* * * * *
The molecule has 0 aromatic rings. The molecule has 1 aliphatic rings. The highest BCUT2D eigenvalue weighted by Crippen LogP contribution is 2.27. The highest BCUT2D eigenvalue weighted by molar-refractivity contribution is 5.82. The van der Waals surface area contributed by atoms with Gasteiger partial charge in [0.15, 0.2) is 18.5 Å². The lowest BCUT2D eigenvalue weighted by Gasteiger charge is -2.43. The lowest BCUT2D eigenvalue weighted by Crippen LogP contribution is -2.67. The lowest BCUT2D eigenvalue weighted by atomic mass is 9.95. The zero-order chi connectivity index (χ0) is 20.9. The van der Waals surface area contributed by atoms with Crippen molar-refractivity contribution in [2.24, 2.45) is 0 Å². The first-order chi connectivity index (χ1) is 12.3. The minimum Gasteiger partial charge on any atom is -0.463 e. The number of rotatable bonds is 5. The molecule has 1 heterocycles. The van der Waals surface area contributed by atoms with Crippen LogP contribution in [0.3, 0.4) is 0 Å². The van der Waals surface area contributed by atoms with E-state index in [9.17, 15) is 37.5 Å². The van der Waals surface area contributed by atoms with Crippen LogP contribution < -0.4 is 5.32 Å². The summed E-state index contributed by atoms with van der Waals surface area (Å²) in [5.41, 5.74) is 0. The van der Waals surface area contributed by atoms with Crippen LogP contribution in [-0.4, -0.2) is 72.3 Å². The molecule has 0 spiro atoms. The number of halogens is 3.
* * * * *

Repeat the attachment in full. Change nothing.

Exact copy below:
The molecule has 0 aromatic rings. The molecule has 1 aliphatic rings. The highest BCUT2D eigenvalue weighted by Crippen LogP contribution is 2.27. The highest BCUT2D eigenvalue weighted by molar-refractivity contribution is 5.82. The van der Waals surface area contributed by atoms with Gasteiger partial charge in [0.15, 0.2) is 18.5 Å². The lowest BCUT2D eigenvalue weighted by Gasteiger charge is -2.43. The lowest BCUT2D eigenvalue weighted by Crippen LogP contribution is -2.67. The lowest BCUT2D eigenvalue weighted by atomic mass is 9.95. The zero-order chi connectivity index (χ0) is 20.9. The van der Waals surface area contributed by atoms with Crippen molar-refractivity contribution in [2.24, 2.45) is 0 Å². The first-order chi connectivity index (χ1) is 12.3. The minimum Gasteiger partial charge on any atom is -0.463 e. The number of rotatable bonds is 5. The molecule has 1 heterocycles. The van der Waals surface area contributed by atoms with Crippen LogP contribution in [0.3, 0.4) is 0 Å². The van der Waals surface area contributed by atoms with E-state index in [9.17, 15) is 37.5 Å². The van der Waals surface area contributed by atoms with Crippen LogP contribution < -0.4 is 5.32 Å². The summed E-state index contributed by atoms with van der Waals surface area (Å²) in [5.41, 5.74) is 0. The van der Waals surface area contributed by atoms with Crippen LogP contribution in [-0.4, -0.2) is 72.3 Å². The molecule has 0 spiro atoms. The number of halogens is 3.